• Generalized, multifocal or focal myoclonus
  • Intentional myoclonus sometimes presents with spontaneous myoclonus
  • Limb involvement depends on the area of insult whether Cortical or subcortical
  • Coma in the acute phase (can also be due to sedation), otherwise awake, alert and cognition relatively preserved
  • Dysmetria, dysarthria and ataxia

Neurophysiological Findings[edit | edit source]

EEG Findings[9]

  • One of the three cases of LAS presents with epileptiform activity
  • Spike or poly spike-wave discharges  maximally or primarily at the vertex
  • EEG was found to be normal in between the myoclonic jerks in some cases


  • Giant and normal-sized somatosensory evoked potentials (Freund et al., 2016)

EEG-EMG Polygraphy[9]

  • Demonstrated Jerk-locking was noted in 60% of the cases (Freund et al., 2016)

Medical Management[edit | edit source]

It is very essential to distinguish LAS from MSE so that the right prognosis can be provided, and early management benefits the patient. There are no well-defined treatment guidelines available for LAS. Anti-epileptic drugs such as valproic acid, clonazepam, and/or piracetam/levetiracetam are mostly used.

Bilateral Pallidal deep brain stimulation (Gpi DBS)

(Ritesh et al, 2017) reported the effectiveness of bilateral pallidal deep brain stimulation in post-hypoxic myoclonus, they managed a 23-year-old male with chronic refractory PHM to medication. the study concluded that it is reasonable to use Gpi DBS as a beneficial option in LAS and they suggest Gpi DBS as a viable therapeutic option for PHM.[10]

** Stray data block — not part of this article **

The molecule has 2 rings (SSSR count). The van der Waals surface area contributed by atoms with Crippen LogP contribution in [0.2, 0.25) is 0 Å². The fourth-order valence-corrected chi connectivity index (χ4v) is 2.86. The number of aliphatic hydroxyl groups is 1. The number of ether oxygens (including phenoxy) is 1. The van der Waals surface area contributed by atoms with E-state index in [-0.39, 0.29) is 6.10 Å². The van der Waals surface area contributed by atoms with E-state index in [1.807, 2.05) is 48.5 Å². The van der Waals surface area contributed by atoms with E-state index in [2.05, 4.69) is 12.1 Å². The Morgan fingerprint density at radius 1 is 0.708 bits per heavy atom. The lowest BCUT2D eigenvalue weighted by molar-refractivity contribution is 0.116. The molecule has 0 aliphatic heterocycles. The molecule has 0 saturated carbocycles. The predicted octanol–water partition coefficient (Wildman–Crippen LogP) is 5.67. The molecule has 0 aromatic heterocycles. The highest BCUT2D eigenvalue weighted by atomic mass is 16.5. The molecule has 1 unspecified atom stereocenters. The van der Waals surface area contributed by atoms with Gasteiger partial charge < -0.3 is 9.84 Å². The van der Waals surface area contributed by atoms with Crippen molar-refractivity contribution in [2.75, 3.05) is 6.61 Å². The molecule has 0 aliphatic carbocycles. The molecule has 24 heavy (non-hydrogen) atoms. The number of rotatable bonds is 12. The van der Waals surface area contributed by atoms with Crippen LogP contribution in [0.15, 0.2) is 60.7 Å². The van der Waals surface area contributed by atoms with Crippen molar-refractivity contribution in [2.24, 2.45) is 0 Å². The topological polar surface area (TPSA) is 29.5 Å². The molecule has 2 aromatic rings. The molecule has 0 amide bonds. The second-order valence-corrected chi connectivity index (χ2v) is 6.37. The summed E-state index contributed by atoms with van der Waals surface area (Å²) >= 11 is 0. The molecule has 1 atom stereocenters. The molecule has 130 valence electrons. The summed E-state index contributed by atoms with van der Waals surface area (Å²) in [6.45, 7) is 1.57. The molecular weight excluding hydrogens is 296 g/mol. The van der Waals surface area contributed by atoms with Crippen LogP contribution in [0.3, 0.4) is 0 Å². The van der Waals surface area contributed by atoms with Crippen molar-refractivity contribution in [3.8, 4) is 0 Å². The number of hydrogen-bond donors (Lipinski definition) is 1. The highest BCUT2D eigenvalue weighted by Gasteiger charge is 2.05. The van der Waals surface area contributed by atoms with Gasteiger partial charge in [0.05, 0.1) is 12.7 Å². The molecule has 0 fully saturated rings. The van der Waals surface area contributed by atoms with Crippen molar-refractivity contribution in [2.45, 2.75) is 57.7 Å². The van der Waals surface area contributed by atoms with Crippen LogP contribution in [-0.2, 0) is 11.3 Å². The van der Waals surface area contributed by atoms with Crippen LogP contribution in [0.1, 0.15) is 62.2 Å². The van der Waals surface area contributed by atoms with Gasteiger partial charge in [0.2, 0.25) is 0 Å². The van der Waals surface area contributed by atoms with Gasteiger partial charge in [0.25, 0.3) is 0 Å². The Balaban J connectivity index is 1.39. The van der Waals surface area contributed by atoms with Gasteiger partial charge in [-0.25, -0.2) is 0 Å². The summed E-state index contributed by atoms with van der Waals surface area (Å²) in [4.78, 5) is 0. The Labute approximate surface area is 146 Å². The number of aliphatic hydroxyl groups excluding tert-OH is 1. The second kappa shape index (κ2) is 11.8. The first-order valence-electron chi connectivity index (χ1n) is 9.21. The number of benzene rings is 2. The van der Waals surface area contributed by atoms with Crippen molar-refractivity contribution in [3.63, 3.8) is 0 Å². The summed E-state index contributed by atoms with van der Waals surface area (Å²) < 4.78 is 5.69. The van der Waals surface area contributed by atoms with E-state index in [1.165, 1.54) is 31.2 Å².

Physiotherapy Management[edit | edit source]

Even though the pathophysiology of LAS is not been clearly defined, the prognosis is known to be quite good, Physiotherapist should be aware of distinguishing between MSE and LAS. One of the important clinical features is consciousness. In acute PHM patient can persist as unconscious, but in LAS, the patient later regains consciousness

There is a scarcity of literature available in checking the effectiveness of physiotherapy management for LAS. Physiotherapy can play a pivotal role in the management of LAS, focusing on reducing myoclonus severity, improving balance, functional abilities, and postural control and enhancing the overall quality of life. The following are some key approaches in physiotherapy management.

Patient Assessment and Individualized Treatment Plan

  • A thorough assessment of the patient's functional abilities, movement patterns, muscle tone, and sensory impairments is essential to develop an individualized treatment plan. Balance and Balance strategies should be assessed well, this allows the physiotherapist to address specific challenges and tailor interventions to the patient's unique needs.

Range of Motion and Stretching Exercises

  • Passive and active range of motion exercises, along with stretching techniques, has to be incorporated in managing muscle stiffness, contractures, and spasticity which is often observed in LAS. These help in maintaining joint mobility, reducing pain, and maintaining or enhancing functional movements.